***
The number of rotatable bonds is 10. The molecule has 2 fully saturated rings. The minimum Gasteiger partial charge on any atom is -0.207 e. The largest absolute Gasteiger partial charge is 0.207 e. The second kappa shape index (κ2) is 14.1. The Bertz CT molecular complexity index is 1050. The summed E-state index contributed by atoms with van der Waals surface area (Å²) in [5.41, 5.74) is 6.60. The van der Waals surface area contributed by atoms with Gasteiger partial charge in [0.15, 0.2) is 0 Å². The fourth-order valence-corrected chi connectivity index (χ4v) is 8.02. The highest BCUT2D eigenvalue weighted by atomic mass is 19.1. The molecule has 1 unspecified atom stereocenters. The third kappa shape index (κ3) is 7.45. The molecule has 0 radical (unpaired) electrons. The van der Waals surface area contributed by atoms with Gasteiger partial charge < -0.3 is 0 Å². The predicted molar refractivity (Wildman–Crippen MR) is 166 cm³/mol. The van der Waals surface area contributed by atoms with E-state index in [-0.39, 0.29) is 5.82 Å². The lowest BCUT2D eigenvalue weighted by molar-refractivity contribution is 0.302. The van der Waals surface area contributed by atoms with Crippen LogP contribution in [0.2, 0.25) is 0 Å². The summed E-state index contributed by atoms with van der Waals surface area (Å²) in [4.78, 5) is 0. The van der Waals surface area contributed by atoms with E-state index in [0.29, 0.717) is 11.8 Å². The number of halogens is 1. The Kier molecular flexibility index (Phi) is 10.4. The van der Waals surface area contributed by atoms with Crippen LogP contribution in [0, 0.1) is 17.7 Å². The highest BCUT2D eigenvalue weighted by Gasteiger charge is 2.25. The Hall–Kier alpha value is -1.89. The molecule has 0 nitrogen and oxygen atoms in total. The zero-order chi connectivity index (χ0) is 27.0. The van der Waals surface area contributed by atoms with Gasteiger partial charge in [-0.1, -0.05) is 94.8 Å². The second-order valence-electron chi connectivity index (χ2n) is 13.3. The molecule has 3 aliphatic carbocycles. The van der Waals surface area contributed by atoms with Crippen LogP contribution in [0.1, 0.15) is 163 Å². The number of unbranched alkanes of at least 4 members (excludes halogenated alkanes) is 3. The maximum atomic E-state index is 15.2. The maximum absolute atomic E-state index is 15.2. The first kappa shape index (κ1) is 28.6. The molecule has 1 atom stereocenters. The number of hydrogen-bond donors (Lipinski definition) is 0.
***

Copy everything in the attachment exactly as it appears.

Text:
The number of rotatable bonds is 10. The molecule has 2 fully saturated rings. The minimum Gasteiger partial charge on any atom is -0.207 e. The largest absolute Gasteiger partial charge is 0.207 e. The second kappa shape index (κ2) is 14.1. The Bertz CT molecular complexity index is 1050. The summed E-state index contributed by atoms with van der Waals surface area (Å²) in [5.41, 5.74) is 6.60. The van der Waals surface area contributed by atoms with Gasteiger partial charge in [0.15, 0.2) is 0 Å². The fourth-order valence-corrected chi connectivity index (χ4v) is 8.02. The highest BCUT2D eigenvalue weighted by atomic mass is 19.1. The molecule has 1 unspecified atom stereocenters. The third kappa shape index (κ3) is 7.45. The molecule has 0 radical (unpaired) electrons. The van der Waals surface area contributed by atoms with Gasteiger partial charge < -0.3 is 0 Å². The predicted molar refractivity (Wildman–Crippen MR) is 166 cm³/mol. The van der Waals surface area contributed by atoms with E-state index in [-0.39, 0.29) is 5.82 Å². The lowest BCUT2D eigenvalue weighted by molar-refractivity contribution is 0.302. The van der Waals surface area contributed by atoms with Crippen LogP contribution in [0.2, 0.25) is 0 Å². The summed E-state index contributed by atoms with van der Waals surface area (Å²) in [4.78, 5) is 0. The van der Waals surface area contributed by atoms with E-state index in [0.29, 0.717) is 11.8 Å². The number of halogens is 1. The Kier molecular flexibility index (Phi) is 10.4. The van der Waals surface area contributed by atoms with Crippen LogP contribution in [0, 0.1) is 17.7 Å². The highest BCUT2D eigenvalue weighted by Gasteiger charge is 2.25. The Hall–Kier alpha value is -1.89. The molecule has 0 nitrogen and oxygen atoms in total. The zero-order chi connectivity index (χ0) is 27.0. The van der Waals surface area contributed by atoms with Gasteiger partial charge in [-0.1, -0.05) is 94.8 Å². The second-order valence-electron chi connectivity index (χ2n) is 13.3. The molecule has 3 aliphatic carbocycles. The van der Waals surface area contributed by atoms with Crippen LogP contribution in [0.1, 0.15) is 163 Å². The number of unbranched alkanes of at least 4 members (excludes halogenated alkanes) is 3. The maximum atomic E-state index is 15.2. The maximum absolute atomic E-state index is 15.2. The first kappa shape index (κ1) is 28.6. The molecule has 1 atom stereocenters. The number of hydrogen-bond donors (Lipinski definition) is 0.